This summer has been marked by heatwaves and power outages around the country, fires and smoke in the West, and hurricanes and flooding in the East and the South, on top of widespread action for racial justice and the ongoing impacts of the COVID-19 pandemic. It is more clear than ever that these crises are intrinsically connected — that those hit first and worst by extreme climate events are Black and Indigenous communities of color and low-income areas. And we know that to build true community and environmental resilience, we must reimagine and create a world that puts the safety, health, and well-being of our communities and the environment first. That’s why we launched our Grassroots Leadership Fund (GLF) early this year, in partnership with the Kresge Foundation’s Climate Resilient and Equitable Water Systems (CREWS) Initiative. Over a two-year period, the Rose Foundation is supporting 17 grassroots groups to address the climate-driven urban flooding that impacts low-income, historically marginalized communities all over the US. Through this fund, the Rose Foundation is able to funnel money where it is most needed: frontline climate resiliency efforts led by visionary, volunteer-driven groups.
As we have been learning from two of our grantees in New Orleans, LA, one way to reimagine our communities is to create community spaces and cultural sites built with green infrastructure. As Angela Chalk — Executive Director of grantee Healthy Community Services (HCS) and a 4th generation 7th Ward resident of New Orleans — explains:
“Hurricane Katrina forced me to become an active member of the community.
I, like many people, took for granted that the government was providing the necessary services to keep communities safe. We all lived with a false sense of security. Urban flooding in my community has become a matter of when it rains, the community asks: Is this another flood event? How will I get to and from work? Is my car parked in a place that will not flood? These scenarios can happen in the blink of an eye. Literally, in the blink of one’s eye.”
In fact, after Angela went to a local City Council Meeting to give public comment in the wake of Katrina, another New Orleans resident, Cheryl Austin — and Executive Director of grantee Greater Treme Consortium (GTC), saw her on the news. Angela’s concerns about her community resonated with Cheryl, so she reached out to Angela. And over the last 15 years, they have found ways to work together to bring climate resiliency and flooding prevention to their communities! Cheryl remarks that,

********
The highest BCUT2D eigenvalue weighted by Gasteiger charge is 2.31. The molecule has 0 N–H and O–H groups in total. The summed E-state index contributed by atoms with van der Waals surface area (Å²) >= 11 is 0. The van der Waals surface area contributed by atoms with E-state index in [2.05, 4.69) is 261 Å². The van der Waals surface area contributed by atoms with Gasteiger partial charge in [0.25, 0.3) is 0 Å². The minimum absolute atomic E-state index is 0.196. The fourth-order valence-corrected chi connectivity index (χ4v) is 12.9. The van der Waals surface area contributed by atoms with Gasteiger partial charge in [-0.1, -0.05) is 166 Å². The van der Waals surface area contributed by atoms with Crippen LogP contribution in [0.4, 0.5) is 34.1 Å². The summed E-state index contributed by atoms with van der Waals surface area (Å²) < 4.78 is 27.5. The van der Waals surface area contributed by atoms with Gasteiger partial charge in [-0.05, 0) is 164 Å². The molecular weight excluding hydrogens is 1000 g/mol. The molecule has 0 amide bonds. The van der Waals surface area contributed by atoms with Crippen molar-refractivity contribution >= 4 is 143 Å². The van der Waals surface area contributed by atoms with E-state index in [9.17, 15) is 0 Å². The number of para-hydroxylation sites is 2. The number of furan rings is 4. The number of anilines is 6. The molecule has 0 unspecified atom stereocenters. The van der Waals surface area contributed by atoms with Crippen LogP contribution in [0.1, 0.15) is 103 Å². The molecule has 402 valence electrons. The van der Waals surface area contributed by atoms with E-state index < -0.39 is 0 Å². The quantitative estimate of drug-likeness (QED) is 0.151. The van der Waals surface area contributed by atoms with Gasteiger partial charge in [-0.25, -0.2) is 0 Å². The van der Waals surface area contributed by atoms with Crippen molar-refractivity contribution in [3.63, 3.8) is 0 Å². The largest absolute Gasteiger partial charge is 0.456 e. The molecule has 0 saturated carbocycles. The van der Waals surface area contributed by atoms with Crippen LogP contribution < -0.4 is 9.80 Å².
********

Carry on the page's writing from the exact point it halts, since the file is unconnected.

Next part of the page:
“We both represent communities we grew up in and have first-hand knowledge of the lack of information and training needed to combat climate change and the health risks it has on the people who live here. Together, we have changed the mindset of residents in our communities by increasing their awareness, knowledge, and skills to reduce flooding.”
Or, as Angela puts it, they work to “manage water where it falls” to slow down flooding and infiltrate into the groundwater.
With Rose Foundation’s support, Angela, Cheryl, and their organizations have been able to continue their collaborative work to design and construct green infrastructure projects for their community throughout the pandemic. Healthy Community Services has already constructed a Green Infrastructure Urban Farm with a 70 sq. ft. greenhouse, which addresses flooding, local food insecurity, the heat island effect, air quality, and acts as a community space! And, they’ve created an education space that can accommodate a handful of socially distanced students! Greater Treme Consortium’s plan to provide an outdoor educational and environmental demonstration and cultural site for the community is also being well received. This summer, the group has been able to gather the community to get feedback and ideas for the vision of the site. Cheryl reflects, “By capturing their thoughts and opinions, we are confident we can create a space where anyone can visit to learn about climate change, the environment, and how to reduce flooding all at one location.” Cheryl also shared that the group has distributed supply packages and aid to residents, businesses, and nonprofits impacted by the pandemic.
The reality, as Angela explains in the wake of two more hurricanes, is that “the climate will continue to impact our daily lives… And a community needing to mitigate food security can’t wait for things to get better. Healthy Community Services will adapt and forge on – failure is not an option.” Cheryl adds that “We are looking forward as we collaborate to build” a just and responsive environmental movement.